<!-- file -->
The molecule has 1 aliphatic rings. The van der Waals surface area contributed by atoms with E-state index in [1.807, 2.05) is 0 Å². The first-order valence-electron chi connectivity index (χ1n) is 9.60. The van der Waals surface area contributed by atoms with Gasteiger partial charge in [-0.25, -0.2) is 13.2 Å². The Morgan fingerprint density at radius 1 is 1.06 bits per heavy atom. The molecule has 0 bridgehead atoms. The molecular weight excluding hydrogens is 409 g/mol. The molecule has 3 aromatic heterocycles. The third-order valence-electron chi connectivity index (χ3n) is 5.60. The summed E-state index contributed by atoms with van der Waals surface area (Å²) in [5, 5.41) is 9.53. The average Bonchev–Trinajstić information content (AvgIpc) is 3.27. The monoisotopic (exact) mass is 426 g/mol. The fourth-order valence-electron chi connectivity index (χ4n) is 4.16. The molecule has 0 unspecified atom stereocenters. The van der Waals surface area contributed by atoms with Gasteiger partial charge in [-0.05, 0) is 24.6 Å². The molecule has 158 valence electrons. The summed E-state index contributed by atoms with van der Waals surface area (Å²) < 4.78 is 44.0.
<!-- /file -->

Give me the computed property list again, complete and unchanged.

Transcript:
The molecule has 1 aliphatic rings. The van der Waals surface area contributed by atoms with E-state index in [1.807, 2.05) is 0 Å². The first-order valence-electron chi connectivity index (χ1n) is 9.60. The van der Waals surface area contributed by atoms with Gasteiger partial charge in [-0.25, -0.2) is 13.2 Å². The Morgan fingerprint density at radius 1 is 1.06 bits per heavy atom. The molecule has 0 bridgehead atoms. The molecular weight excluding hydrogens is 409 g/mol. The molecule has 3 aromatic heterocycles. The third-order valence-electron chi connectivity index (χ3n) is 5.60. The summed E-state index contributed by atoms with van der Waals surface area (Å²) in [5, 5.41) is 9.53. The average Bonchev–Trinajstić information content (AvgIpc) is 3.27. The monoisotopic (exact) mass is 426 g/mol. The fourth-order valence-electron chi connectivity index (χ4n) is 4.16. The molecule has 0 unspecified atom stereocenters. The van der Waals surface area contributed by atoms with Gasteiger partial charge in [-0.05, 0) is 24.6 Å². The molecule has 158 valence electrons. The summed E-state index contributed by atoms with van der Waals surface area (Å²) < 4.78 is 44.0.